Fifth, God sometimes allows evil because He will bring great good out of it in the end. One example was how Joseph’s brothers mistreated him, wanting to kill him, yet selling him into slavery. Joseph suffered unjustly for a time as a result. Yet he recognized in the end that God meant it all for good (Genesis 50:20) – even in the details of their earlier animosity towards him. This is a picture of what happened later when God allowed the Jews to kill Jesus so that both Jew and Gentile could be saved (Acts 2:22-23). God took the evil that Satan had instigated and turned it into the best thing that could happen to Jews and Gentiles. God works in this way not only to bring good to us but glory to Himself. He takes the most impossible situations and turns them around into good for those who love and trust Him.
A more modern example of this is in the autobiography of Captain James Riley. He suffered shipwreck with his crew on the coast of Africa in 1815. They nearly starved to death and became naked, abused slaves in the hot Sahara desert. His suffering was in many ways worse than that of Job. Yet after he was rescued, he recalled the many ways God showed His goodness to them during their sufferings, including some literal miracles. His biography became one of Abraham Lincoln’s three most influential books (the others being the Bible and Pilgrim’s Progress), and was probably the primary work that led to the freeing of the slaves in the United States. God took one man’s suffering and brought good to millions out of it.
Sometimes God allows suffering for a combination of these reasons, but He never causes or allows suffering on earth on a whim or because He’s having a particularly bad day. God allows suffering in my life for my ultimate good, whether I can see that good at the time or not. That doesn’t mean I have to like it or that I look forward to it, but I do look forward to the benefits that will come.
So, if God causes or allows suffering, what is the difference between God and Satan? There is a big difference. Nature-wise, God is the creator of all, and infinite in all His attributes. The devil and everything else that God created are finite and totally dependant on God for continued existence. Character-wise, God and the devil are also not the same. God desires His creation to work together as designed for the good of His creation and for His glory. Satan desires to destroy whatever God does, or blame God for things, so that God does not get the glory. It is not God’s intent to cause man to suffer (Ezekiel 18:31-32, Lamentations 3:33), but sometimes God uses suffering as a means to an end, and other times man leaves God with no other option than to cause suffering.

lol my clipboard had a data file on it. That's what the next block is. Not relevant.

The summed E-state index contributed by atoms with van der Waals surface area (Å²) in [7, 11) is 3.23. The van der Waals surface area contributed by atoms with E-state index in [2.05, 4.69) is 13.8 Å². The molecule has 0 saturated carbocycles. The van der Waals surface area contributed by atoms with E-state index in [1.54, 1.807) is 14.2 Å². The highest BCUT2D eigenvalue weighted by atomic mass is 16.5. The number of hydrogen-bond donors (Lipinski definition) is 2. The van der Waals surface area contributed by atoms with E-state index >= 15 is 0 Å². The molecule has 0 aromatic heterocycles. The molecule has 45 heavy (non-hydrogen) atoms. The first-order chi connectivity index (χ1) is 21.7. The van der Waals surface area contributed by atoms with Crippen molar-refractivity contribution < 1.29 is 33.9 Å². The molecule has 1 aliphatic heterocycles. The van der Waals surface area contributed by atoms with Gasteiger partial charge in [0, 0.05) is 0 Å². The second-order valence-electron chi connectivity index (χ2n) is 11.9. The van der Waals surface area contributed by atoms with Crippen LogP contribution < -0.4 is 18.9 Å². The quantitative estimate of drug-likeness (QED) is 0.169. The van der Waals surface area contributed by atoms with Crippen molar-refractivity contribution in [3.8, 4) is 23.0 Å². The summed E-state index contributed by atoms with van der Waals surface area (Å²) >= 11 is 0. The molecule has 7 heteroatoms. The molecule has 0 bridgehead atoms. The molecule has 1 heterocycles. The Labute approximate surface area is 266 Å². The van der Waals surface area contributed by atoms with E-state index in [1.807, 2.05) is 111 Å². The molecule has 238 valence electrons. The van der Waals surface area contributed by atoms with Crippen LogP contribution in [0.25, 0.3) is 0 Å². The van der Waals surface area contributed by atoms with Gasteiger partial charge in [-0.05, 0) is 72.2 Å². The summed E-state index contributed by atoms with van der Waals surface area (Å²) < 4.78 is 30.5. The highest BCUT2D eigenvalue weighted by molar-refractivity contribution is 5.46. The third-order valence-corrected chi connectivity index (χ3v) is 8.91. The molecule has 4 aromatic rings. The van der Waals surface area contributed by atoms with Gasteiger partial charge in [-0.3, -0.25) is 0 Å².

Suffering is the norm for life here on earth. Jesus told us ahead of time that there is going to be suffering, especially for those who follow Him:
Jesus said, “Most certainly I tell you, there is no one who has left house, or brothers, or sisters, or father, or mother, or wife, or children, or land, for my sake, and for the sake of the Good News, but he will receive one hundred times more now in this time, houses, brothers, sisters, mothers, children, and land, with persecutions; and in the age to come eternal life.”
– Mark 10:29-30
“Remember the word that I said to you: ‘A servant is not greater than his lord.’ If they persecuted me, they will also persecute you. If they kept my word, they will keep yours also.”
– John 15:20
In the parable of the sower, it is assumed that difficult times will come that will cause many to fall away from God (Matthew 13:21). Paul even said that those who desire to live godly in Christ Jesus will suffer persecution (2 Timothy 3:12). But this suffering does not mean God has forsaken us. Instead, it means we are God’s sons and He is training us (Hebrews 12:3-11). So we are to trust God anyway by enduring through trials and persecution (1 Corinthians 4:12). We’re even supposed to rejoice in it, not for the suffering itself, but for the benefits that come later (Matthew 5:12, 1 Peter 4:13).
A strong faith that can survive no matter what circumstances may throw at it can only come about by a close, personal, living relationship with God. Nobody is going to trust God in difficulties merely by having a good understanding of Bible doctrine or following church dogma or practice. That is dead knowledge. It takes exercising weak faith through trust and obedience, taking God at His word, to grow in faith. It takes knowing God and seeing Him at work in your life for faith to grow strong enough to stand up to whatever life throws at it. (This is why Job continued to trust God after God appeared to act like the devil.) As that happens, God rewards faith by doing amazing things for us – even public things that those around us can see. As we see Him work when we trust and obey, our faith grows more. True faith is not blind. It trusts God because it sees God work for good.